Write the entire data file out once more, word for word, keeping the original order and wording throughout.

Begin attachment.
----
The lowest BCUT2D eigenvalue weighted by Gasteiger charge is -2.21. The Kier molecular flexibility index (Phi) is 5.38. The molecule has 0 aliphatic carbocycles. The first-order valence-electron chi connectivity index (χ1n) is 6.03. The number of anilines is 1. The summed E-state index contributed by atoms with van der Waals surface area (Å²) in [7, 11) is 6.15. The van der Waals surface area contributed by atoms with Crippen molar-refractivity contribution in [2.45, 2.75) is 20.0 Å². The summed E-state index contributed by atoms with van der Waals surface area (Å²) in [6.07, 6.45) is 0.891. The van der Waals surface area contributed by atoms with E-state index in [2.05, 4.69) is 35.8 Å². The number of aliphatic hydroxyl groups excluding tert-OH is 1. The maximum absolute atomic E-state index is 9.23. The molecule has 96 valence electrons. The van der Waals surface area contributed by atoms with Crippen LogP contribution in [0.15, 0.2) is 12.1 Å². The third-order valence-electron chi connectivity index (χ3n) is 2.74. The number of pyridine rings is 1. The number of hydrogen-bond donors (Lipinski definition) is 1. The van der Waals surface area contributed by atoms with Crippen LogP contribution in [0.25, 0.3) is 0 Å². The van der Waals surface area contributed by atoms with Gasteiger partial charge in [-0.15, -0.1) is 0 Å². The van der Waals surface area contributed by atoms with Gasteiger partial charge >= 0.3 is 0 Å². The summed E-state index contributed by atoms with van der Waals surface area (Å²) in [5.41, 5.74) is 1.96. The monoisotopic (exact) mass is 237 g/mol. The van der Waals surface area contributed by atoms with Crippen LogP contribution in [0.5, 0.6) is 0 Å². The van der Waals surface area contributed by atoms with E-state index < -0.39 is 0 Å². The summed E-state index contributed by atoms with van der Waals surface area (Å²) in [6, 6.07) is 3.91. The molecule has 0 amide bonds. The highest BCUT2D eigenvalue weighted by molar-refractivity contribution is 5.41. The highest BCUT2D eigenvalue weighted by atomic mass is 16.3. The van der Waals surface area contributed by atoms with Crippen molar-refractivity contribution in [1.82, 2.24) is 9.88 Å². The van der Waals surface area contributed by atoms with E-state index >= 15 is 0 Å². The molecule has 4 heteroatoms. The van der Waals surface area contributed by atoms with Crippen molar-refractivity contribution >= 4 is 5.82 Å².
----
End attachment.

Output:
The lowest BCUT2D eigenvalue weighted by Gasteiger charge is -2.21. The Kier molecular flexibility index (Phi) is 5.38. The molecule has 0 aliphatic carbocycles. The first-order valence-electron chi connectivity index (χ1n) is 6.03. The number of anilines is 1. The summed E-state index contributed by atoms with van der Waals surface area (Å²) in [7, 11) is 6.15. The van der Waals surface area contributed by atoms with Crippen molar-refractivity contribution in [2.45, 2.75) is 20.0 Å². The summed E-state index contributed by atoms with van der Waals surface area (Å²) in [6.07, 6.45) is 0.891. The van der Waals surface area contributed by atoms with E-state index in [2.05, 4.69) is 35.8 Å². The number of aliphatic hydroxyl groups excluding tert-OH is 1. The maximum absolute atomic E-state index is 9.23. The molecule has 96 valence electrons. The van der Waals surface area contributed by atoms with Crippen LogP contribution in [0.15, 0.2) is 12.1 Å². The third-order valence-electron chi connectivity index (χ3n) is 2.74. The number of pyridine rings is 1. The number of hydrogen-bond donors (Lipinski definition) is 1. The van der Waals surface area contributed by atoms with Crippen LogP contribution in [0.25, 0.3) is 0 Å². The van der Waals surface area contributed by atoms with Gasteiger partial charge in [-0.15, -0.1) is 0 Å². The van der Waals surface area contributed by atoms with Gasteiger partial charge >= 0.3 is 0 Å². The summed E-state index contributed by atoms with van der Waals surface area (Å²) in [5.41, 5.74) is 1.96. The monoisotopic (exact) mass is 237 g/mol. The van der Waals surface area contributed by atoms with Crippen LogP contribution in [0.5, 0.6) is 0 Å². The van der Waals surface area contributed by atoms with E-state index < -0.39 is 0 Å². The summed E-state index contributed by atoms with van der Waals surface area (Å²) in [6, 6.07) is 3.91. The molecule has 0 amide bonds. The highest BCUT2D eigenvalue weighted by molar-refractivity contribution is 5.41. The highest BCUT2D eigenvalue weighted by atomic mass is 16.3. The van der Waals surface area contributed by atoms with Crippen molar-refractivity contribution in [1.82, 2.24) is 9.88 Å². The van der Waals surface area contributed by atoms with E-state index >= 15 is 0 Å². The molecule has 4 heteroatoms. The van der Waals surface area contributed by atoms with Crippen molar-refractivity contribution >= 4 is 5.82 Å².